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Non-Review Review: Dating Amber

Dating Amber is a sweet, if perhaps overly familiar, coming of age story.

Dating Amber has a pretty compelling hook. Eddie and Amber are both gay teenagers growing up in rural Ireland during the mid-nineties. The country has just decriminalised sodomy, and finds itself in the midst of a highly divisive and contentious referendum on divorce. Against this backdrop, Amber hits on a clever idea to avoid the scrutiny of her classmates. She and Eddie will pretend to be a couple, so that they can both present as heterosexual long enough for Amber to escape this suffocating environment.

Vicious cycles.

It’s a very straightforward but compelling premise. It evokes the set-up of something like Easy A, tapping into the youthful anxieties of teenage life, and combines it with the increasingly progressive and diverse entries into the genre like Love Simon or Handsome Devil. Writer and director David Freyne draws from his own teenage experiences to add a level of authenticity, and the film is elevated by two winsome performances by Lola Petticrew and Fionn O’Shea.

The film lacks the delicate tonal balance that is necessary to elevate a teenage coming of age story from a charming affair to a classic of the genre, swerving too dramatically from its playful and cheeky opening premise to an overly earnest and sincere final stretch. It allows suffers slightly from a heavy reliance on formula, hitting most of the marks expected of a story like this, but never really finding a way to push past those conventions into something more profound or insightful. However, Dating Amber is an appealing and engaging entry into the genre.

Couple of friends.

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Non-Review Review: The High Note

The High Note doesn’t quite manage to hit the peak that it title suggests, but it hits most of the notes that it needs to.

The basic plot of The High Note concerns a personal assistant named Maggie who works for Grace Davis. Davis is a singer in the twilight years of her career, working hard to remain relevant and to stay afloat in an industry that seems ready to cast her aside. Maggie is convinced that her boss (and her idol) is capable of delivering so much more than her management and her record label expect of her, but finds herself trapped in an uphill battle to prove that she has a vision that is worth listening to.

She’s got the juice.

There are any number of obvious comparisons to be made with The High Note. The classic underappreciated-working-stiff-is-finally-recognised-as-a-prodigious-talent narrative unfolding against a Hollywood backdrop obviously evokes any of the myriad (official and unofficial) versions of A Star is Born. However, the emphasis within that template on a demanding ageing female star and the younger woman working under her feels like it is somewhat carried over from Nisha Ganatra’s previous film, Late Night.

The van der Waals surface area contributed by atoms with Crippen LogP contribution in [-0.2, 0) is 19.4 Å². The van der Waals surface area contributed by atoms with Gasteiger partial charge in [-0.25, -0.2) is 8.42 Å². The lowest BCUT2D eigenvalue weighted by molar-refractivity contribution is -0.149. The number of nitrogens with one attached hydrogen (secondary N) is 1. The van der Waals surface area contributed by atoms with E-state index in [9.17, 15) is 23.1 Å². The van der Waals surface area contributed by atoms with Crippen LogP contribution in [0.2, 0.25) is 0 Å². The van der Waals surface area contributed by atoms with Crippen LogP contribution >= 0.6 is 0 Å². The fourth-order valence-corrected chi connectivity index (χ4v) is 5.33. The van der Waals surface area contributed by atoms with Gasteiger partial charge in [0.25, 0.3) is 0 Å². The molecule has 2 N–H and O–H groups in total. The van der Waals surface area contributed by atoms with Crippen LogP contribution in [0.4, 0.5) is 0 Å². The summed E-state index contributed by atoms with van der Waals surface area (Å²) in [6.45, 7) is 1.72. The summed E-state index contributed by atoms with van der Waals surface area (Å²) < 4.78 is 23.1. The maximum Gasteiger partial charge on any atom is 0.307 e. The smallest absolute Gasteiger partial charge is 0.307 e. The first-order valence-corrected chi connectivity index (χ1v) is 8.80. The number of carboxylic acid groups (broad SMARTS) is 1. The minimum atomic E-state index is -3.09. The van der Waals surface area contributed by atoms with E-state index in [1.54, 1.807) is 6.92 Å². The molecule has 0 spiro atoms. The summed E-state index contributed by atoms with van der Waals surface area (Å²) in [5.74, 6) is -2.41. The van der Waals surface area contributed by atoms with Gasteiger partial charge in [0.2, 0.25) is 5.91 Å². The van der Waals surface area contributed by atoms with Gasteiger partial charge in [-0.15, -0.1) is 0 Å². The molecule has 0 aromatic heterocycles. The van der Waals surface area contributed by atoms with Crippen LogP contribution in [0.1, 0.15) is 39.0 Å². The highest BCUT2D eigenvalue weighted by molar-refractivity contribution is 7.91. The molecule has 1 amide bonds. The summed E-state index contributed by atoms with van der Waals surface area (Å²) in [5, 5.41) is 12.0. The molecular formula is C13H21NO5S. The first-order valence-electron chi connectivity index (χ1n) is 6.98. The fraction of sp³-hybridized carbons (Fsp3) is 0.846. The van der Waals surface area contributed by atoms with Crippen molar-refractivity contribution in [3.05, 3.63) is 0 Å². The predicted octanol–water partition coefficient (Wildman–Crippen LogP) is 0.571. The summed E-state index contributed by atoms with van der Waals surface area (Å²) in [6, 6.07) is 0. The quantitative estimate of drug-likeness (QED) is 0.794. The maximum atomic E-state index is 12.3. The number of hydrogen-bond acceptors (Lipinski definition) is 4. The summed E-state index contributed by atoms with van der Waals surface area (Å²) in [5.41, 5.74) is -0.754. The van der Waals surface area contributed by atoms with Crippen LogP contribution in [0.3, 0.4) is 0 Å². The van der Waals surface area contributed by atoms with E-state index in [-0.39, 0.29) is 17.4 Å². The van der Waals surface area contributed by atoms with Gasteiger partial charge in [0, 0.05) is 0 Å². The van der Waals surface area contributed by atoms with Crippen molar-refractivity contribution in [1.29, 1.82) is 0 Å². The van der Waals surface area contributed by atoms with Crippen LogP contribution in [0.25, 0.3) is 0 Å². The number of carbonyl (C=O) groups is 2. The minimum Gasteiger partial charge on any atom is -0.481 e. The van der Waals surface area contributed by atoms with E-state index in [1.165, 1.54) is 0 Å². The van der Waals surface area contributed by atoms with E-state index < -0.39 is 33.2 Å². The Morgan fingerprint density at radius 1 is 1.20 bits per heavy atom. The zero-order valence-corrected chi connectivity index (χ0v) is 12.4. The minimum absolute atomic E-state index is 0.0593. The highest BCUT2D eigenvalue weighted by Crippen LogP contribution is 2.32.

The High Note is tremendously predictable, but it’s to the credit of Flora Greeson’s screenplay that the movie understands this. There are very few surprises nestled in the story, but The High Note leans into that. It is a surprisingly and endearing gentle movie about the path to stardom, one that keeps its stakes low and which tempers its formula with just enough self-awareness to avoid feeling stale or rehashed. The High Note is solid, sturdy and appealing – even if it seems to reflect the Grace Davis that audiences see, rather than the one that Maggie aspires towards.

Tune in for more…

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Non-Review Review: Scoob!

Have you ever wondered what it might look like is a beloved fifty-one-year-old children’s television franchise had a midlife crisis?

If so, Scoob! might just be for you.

We have lift-off.

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Non-Review Review: M.o.M. Mothers of Monsters

M.o.M. Mothers of Monsters is an ambitious and clever piece of indie horror constructed on a tight budget.

It marks the feature-length narrative directorial debut of Tucia Lyman. Lyman has a variety of experience in horror, particular on television shows like Fact or Faked: Paranormal Files, Ghosts of Shepherdstown and Ghosts of Morgan City. With that in mind, it makes sense that Lyman’s first narrative feature should borrow a lot of the language of paranormal reality television. M.o.M. is essentially a found-footage horror film, with the audience navigating and assembling a collection of seemingly raw video files into a cohesive narrative.

Will he snap?

There is something inherently old-fashioned about the found footage horror template. The format was all the rage in the early years of the twenty-first century, perhaps informed by the use of first-person camcorder footage to document events like 9/11. It arguably reached its apotheosis with the release of the security-camera home haunting horror Paranormal Activity in 2007. Contemporary horror has moved back toward more traditional approaches, prompted by the success of films like The Conjuring, making M.o.M.‘s found footage approach feel decidedly retro.